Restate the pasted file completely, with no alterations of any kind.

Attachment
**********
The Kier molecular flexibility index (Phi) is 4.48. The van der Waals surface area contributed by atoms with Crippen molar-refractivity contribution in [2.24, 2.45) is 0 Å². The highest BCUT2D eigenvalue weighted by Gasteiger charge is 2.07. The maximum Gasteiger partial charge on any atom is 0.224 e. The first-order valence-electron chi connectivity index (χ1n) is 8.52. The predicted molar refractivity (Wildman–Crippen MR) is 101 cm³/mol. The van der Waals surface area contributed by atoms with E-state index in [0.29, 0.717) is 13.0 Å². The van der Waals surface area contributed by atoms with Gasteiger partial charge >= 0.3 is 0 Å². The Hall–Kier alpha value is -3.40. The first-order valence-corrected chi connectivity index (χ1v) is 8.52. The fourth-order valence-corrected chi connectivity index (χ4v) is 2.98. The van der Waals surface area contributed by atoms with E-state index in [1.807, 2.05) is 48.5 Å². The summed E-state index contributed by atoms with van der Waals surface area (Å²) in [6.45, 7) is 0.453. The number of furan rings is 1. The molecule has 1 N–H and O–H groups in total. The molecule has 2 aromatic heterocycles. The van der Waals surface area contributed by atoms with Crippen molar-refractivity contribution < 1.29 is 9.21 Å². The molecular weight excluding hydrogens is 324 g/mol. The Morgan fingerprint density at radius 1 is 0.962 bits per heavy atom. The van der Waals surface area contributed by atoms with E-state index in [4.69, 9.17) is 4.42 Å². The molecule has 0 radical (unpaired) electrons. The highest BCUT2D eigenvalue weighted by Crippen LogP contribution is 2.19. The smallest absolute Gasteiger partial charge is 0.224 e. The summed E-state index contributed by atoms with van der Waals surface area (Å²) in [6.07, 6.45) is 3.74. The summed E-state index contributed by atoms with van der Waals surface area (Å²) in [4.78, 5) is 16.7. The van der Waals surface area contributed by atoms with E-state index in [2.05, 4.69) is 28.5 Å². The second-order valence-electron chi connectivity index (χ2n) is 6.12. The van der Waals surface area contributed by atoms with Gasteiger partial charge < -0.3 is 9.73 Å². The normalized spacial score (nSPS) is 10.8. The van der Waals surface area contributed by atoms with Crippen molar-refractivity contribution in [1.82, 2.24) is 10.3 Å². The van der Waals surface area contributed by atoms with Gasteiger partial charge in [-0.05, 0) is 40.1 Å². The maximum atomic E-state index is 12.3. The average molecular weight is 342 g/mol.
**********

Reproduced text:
The Kier molecular flexibility index (Phi) is 4.48. The van der Waals surface area contributed by atoms with Crippen molar-refractivity contribution in [2.24, 2.45) is 0 Å². The highest BCUT2D eigenvalue weighted by Gasteiger charge is 2.07. The maximum Gasteiger partial charge on any atom is 0.224 e. The first-order valence-electron chi connectivity index (χ1n) is 8.52. The predicted molar refractivity (Wildman–Crippen MR) is 101 cm³/mol. The van der Waals surface area contributed by atoms with E-state index in [0.29, 0.717) is 13.0 Å². The van der Waals surface area contributed by atoms with Gasteiger partial charge >= 0.3 is 0 Å². The Hall–Kier alpha value is -3.40. The first-order valence-corrected chi connectivity index (χ1v) is 8.52. The fourth-order valence-corrected chi connectivity index (χ4v) is 2.98. The van der Waals surface area contributed by atoms with E-state index in [1.807, 2.05) is 48.5 Å². The summed E-state index contributed by atoms with van der Waals surface area (Å²) in [6.45, 7) is 0.453. The number of furan rings is 1. The molecule has 1 N–H and O–H groups in total. The molecule has 2 aromatic heterocycles. The van der Waals surface area contributed by atoms with Crippen molar-refractivity contribution < 1.29 is 9.21 Å². The molecular weight excluding hydrogens is 324 g/mol. The Morgan fingerprint density at radius 1 is 0.962 bits per heavy atom. The van der Waals surface area contributed by atoms with E-state index in [4.69, 9.17) is 4.42 Å². The molecule has 0 radical (unpaired) electrons. The highest BCUT2D eigenvalue weighted by Crippen LogP contribution is 2.19. The smallest absolute Gasteiger partial charge is 0.224 e. The summed E-state index contributed by atoms with van der Waals surface area (Å²) in [6.07, 6.45) is 3.74. The summed E-state index contributed by atoms with van der Waals surface area (Å²) in [4.78, 5) is 16.7. The van der Waals surface area contributed by atoms with E-state index in [2.05, 4.69) is 28.5 Å². The second-order valence-electron chi connectivity index (χ2n) is 6.12. The van der Waals surface area contributed by atoms with Gasteiger partial charge < -0.3 is 9.73 Å². The normalized spacial score (nSPS) is 10.8. The van der Waals surface area contributed by atoms with Crippen molar-refractivity contribution in [1.82, 2.24) is 10.3 Å². The van der Waals surface area contributed by atoms with Gasteiger partial charge in [-0.05, 0) is 40.1 Å². The maximum atomic E-state index is 12.3. The average molecular weight is 342 g/mol.